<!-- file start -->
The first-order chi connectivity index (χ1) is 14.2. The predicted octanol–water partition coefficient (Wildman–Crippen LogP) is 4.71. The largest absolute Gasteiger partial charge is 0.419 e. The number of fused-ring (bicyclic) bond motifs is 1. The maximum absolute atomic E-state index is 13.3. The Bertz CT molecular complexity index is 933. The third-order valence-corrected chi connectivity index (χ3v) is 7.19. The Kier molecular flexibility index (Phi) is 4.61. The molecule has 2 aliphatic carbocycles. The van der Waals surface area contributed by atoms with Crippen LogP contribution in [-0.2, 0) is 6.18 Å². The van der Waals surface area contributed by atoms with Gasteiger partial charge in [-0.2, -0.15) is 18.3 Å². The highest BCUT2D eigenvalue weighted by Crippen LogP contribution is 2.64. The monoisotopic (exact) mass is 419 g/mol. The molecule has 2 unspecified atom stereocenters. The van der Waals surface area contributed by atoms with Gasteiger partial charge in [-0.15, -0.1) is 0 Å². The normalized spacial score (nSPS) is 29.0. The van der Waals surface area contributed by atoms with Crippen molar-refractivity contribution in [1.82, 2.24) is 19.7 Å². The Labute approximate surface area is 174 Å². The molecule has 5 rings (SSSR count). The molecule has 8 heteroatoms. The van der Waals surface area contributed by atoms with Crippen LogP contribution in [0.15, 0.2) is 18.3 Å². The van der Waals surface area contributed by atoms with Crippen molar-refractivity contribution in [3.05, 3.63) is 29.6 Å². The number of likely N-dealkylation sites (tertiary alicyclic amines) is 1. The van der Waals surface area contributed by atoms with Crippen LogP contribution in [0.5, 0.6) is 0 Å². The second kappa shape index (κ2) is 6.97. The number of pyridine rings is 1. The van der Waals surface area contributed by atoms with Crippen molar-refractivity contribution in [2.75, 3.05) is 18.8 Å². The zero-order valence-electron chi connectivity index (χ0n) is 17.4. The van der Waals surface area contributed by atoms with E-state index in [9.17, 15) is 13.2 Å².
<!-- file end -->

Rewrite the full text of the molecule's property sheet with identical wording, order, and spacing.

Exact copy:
The first-order chi connectivity index (χ1) is 14.2. The predicted octanol–water partition coefficient (Wildman–Crippen LogP) is 4.71. The largest absolute Gasteiger partial charge is 0.419 e. The number of fused-ring (bicyclic) bond motifs is 1. The maximum absolute atomic E-state index is 13.3. The Bertz CT molecular complexity index is 933. The third-order valence-corrected chi connectivity index (χ3v) is 7.19. The Kier molecular flexibility index (Phi) is 4.61. The molecule has 2 aliphatic carbocycles. The van der Waals surface area contributed by atoms with Crippen LogP contribution in [-0.2, 0) is 6.18 Å². The van der Waals surface area contributed by atoms with Gasteiger partial charge in [-0.2, -0.15) is 18.3 Å². The highest BCUT2D eigenvalue weighted by Crippen LogP contribution is 2.64. The monoisotopic (exact) mass is 419 g/mol. The molecule has 2 unspecified atom stereocenters. The van der Waals surface area contributed by atoms with Gasteiger partial charge in [-0.15, -0.1) is 0 Å². The normalized spacial score (nSPS) is 29.0. The van der Waals surface area contributed by atoms with Crippen molar-refractivity contribution in [1.82, 2.24) is 19.7 Å². The Labute approximate surface area is 174 Å². The molecule has 5 rings (SSSR count). The molecule has 8 heteroatoms. The van der Waals surface area contributed by atoms with Crippen LogP contribution in [0.15, 0.2) is 18.3 Å². The van der Waals surface area contributed by atoms with Crippen molar-refractivity contribution in [3.05, 3.63) is 29.6 Å². The number of likely N-dealkylation sites (tertiary alicyclic amines) is 1. The van der Waals surface area contributed by atoms with Crippen LogP contribution in [0.5, 0.6) is 0 Å². The second kappa shape index (κ2) is 6.97. The number of pyridine rings is 1. The van der Waals surface area contributed by atoms with Crippen molar-refractivity contribution in [2.75, 3.05) is 18.8 Å². The zero-order valence-electron chi connectivity index (χ0n) is 17.4. The van der Waals surface area contributed by atoms with E-state index in [9.17, 15) is 13.2 Å².